The trance dance connected with the Chaitra Parba, as celebrated in Mayurbhanj of Orissa and in Seraikela of Bihar, is totally different from the trance dances covered earlier. The well known Chhau dances are also performed as another part of the Chaitra Parba. In the lunar calendar Chaitra, corresponding to March/April, is the last month of the year. The last day of the month falls on 13th April. The Indian New Year begins from 14th April. The last 15 days of the month of Chaitra is celebrated as the Chaiira Parba both by the tribal as well as the non-tribal communities. The tribal celebrate it in a different way. The celebration of non-tribal communities has several components,. The performance of Chhau dances on the last two days of the month is one of the components. The way the Bhaktas, a special kind of Shaivite devotees, observe the Parba is another component. The Bhakas belong to the caste of Teli (oilman) which is a lower rung of the caste ladder. Thirteen hereditary members of the Teli caste observe the Parba in quite austere manner for about 15 days. On the first day they perform a ritual to belong to the Shiva gotra (Lineage). From that day they wear sacred threads like the Brahmins till the end of the Parba. They take only one meal a day and perform some rituals daily in the afternoon after taking ritual bath in a river. The rituals of the last four days are extremely arduous. After taking the ritual bath the Bhaktas go to the temple of mother goddess and from there to the place of the ritual. Their leader goes into trance and shakes his head rhythmically to the beat of the drums. Then they roll on tough thorns but their bodies do not show any prick mark of the thorns. This is called Kanta-paat. The next day they do the same rituals but lastly they walk on burning coke. It is called nian-patt. Next day the last ritual is called jhoola-paat in which the Bhaktas, one after another, hang themselves upside down over burning fire. The last day ritual is called udaa-paat. in which the devotees gyrate high above the ground tied to a T-shaped pole. The leader while gyrating releases a pigeon which he would be holding with both hands. This release of the pigeon is the symbol of the release of the soul from the Maya.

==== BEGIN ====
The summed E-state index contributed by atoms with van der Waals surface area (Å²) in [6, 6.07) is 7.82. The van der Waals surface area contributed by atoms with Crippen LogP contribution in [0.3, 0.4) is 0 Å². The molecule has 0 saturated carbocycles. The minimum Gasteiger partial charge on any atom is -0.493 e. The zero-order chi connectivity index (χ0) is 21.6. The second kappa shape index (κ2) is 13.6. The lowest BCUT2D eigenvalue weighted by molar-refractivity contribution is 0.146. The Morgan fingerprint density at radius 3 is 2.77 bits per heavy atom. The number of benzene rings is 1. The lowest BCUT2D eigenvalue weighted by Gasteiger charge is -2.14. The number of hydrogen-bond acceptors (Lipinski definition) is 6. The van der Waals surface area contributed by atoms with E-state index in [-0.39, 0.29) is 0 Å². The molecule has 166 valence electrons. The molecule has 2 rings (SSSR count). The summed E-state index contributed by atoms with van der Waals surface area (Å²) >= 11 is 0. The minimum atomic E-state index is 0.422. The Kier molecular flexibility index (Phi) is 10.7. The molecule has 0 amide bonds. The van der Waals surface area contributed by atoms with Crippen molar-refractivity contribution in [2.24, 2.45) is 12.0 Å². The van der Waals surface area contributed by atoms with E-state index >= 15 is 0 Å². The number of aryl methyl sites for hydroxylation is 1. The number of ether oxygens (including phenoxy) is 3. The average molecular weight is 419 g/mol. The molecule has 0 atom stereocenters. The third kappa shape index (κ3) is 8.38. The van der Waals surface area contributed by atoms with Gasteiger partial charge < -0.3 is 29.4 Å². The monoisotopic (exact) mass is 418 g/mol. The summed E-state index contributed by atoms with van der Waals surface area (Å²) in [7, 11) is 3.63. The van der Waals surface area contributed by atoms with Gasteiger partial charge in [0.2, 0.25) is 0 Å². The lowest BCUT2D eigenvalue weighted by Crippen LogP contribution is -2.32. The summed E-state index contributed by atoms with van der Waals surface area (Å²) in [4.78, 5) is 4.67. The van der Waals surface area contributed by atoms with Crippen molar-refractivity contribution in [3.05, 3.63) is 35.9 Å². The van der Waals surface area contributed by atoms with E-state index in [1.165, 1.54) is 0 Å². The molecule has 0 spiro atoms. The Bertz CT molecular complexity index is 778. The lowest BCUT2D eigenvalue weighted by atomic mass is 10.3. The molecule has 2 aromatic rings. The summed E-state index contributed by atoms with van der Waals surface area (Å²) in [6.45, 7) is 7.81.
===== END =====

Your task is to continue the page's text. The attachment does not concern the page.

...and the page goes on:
There is yet another trance dance connected with the Chaittra Parva. On the 26th Day of the month of Chaitra an earthen pot filled with water is brought out in a procession. The pitcher is called Jatra-ghata. The bearer of ghata (pitcher) goes into a trance and dances to the music provided by Dhols, the barrel-shaped drums, and Mahuris, reeled wind instruments. There is yet another pitcher that the Bhaktas bring at midnight to the arena where chhau dances are being presented. This pitcher is called Nishi (night) or Kamana (desire) ghata. The symbolism of pitcher filled with water has been discussed under the ritual dance named Karagam. Here also the symbolism is the same. When the Bhakfas with the Nishi-ghata come to the Chhau stage, the orchestra plays a particular tune and the Bhaktas dance with simple typical stepping for a while. It is believed that the Nishi ghata sanctities the Chhau stage. Both the ghata and the face of its bearer are painted red with vermilion mixed with oil. In Tantrik rituals while vermilion represents the menstrual blood which is the symbol of the creative energy of the female principle, the sandalwood paste represents semen the symbol of male force that makes the creative energy functional. The creative energy is spread from procreative to artistic creativity. The Nishi ghata painted red with vermilion symbolizes the blessing of the mother goddess for richer artistic activity.